The Good, the Bad and the...?
Today, there are many choices regarding application and container management platforms. Next to open source Kubernetes, there are commercial offerings such as Pivotal Cloud Foundry and RedHat Openshift. While both commercial platforms have their charm, let me share my personal experience with both in the context of delivering containerized applications within the corporate banking sector.
We started our journey writing applications for the cloud nearly two years ago. Since then a lot has changed — this write-up summarizes how we have progressed in supporting both deployment platforms today and how we experience the main differences between these platforms.
First, there are a couple of areas which I believe are key when developing software:
- Keep constant focus on writing code addressing your business needs and processes
- Automate everything — from build to deployment (CI/CD)
- Reach operational excellence together with your customers after delivery of the software
The majority of time and energy any developer spends writing code should be directed towards the business problems you are trying to solve within the product.
This is what clients pay for. While all the other aspects of running code (NFRs) are equally important, this is something considered to be “part of the product.”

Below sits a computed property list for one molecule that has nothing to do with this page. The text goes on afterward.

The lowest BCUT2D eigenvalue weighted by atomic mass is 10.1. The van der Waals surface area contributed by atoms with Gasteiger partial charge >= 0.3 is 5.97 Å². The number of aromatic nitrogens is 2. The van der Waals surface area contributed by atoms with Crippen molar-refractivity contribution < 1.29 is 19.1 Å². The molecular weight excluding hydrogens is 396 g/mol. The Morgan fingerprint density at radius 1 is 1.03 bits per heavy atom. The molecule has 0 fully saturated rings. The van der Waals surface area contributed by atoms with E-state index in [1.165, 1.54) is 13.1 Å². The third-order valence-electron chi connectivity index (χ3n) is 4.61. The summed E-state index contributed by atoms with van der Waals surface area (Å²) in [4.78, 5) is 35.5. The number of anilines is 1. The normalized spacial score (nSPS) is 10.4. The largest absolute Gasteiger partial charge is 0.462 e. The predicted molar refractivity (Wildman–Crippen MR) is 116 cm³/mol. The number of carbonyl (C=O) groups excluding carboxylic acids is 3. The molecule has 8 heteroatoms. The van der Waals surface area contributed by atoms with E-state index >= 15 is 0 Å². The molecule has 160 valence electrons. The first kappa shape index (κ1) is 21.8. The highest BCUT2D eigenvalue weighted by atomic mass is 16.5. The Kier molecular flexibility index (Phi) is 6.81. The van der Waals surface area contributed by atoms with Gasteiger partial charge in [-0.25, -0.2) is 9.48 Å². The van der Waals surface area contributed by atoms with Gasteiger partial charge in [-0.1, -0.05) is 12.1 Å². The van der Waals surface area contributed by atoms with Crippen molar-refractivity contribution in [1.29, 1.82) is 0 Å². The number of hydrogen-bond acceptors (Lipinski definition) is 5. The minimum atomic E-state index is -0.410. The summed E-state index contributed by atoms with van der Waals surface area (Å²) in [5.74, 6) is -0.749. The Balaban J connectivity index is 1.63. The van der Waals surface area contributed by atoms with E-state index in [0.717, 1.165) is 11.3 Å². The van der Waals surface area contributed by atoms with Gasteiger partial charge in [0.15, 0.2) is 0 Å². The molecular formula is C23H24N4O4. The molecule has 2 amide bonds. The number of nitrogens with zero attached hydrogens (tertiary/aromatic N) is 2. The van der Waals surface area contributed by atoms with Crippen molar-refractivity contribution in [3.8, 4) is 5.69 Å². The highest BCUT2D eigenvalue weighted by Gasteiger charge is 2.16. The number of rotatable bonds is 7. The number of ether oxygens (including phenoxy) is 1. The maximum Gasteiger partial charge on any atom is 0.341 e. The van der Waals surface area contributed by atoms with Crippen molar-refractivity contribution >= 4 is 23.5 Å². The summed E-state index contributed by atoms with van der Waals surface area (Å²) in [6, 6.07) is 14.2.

From the beginning we choose to optimize writing business logic-centric code; we adopted next to a service-based architecture also a deployment platform as a cornerstone of the architecture blueprint.
The latter takes away the majority of concerns considering NFRs. Think here in deploy-ability, configurability, log aggregation, auto-healing, service monitoring, health-checking, service call tracing, alerting, auto-scaling, etc…We have not written a single line of code to (re)implement any of these management capabilities. What we did do is implement our code according to the 12-factor app principles which enables us to seamlessly take advantage of these (deployment platform) capabilities.
At the time (2 years ago) there was only one platform mature enough which could provide us with these required (NFR) capabilities:So Cloud Foundry. With a couple of hours of training, any developer could deploy/trace/analyze seamlessly his/her code into this platform.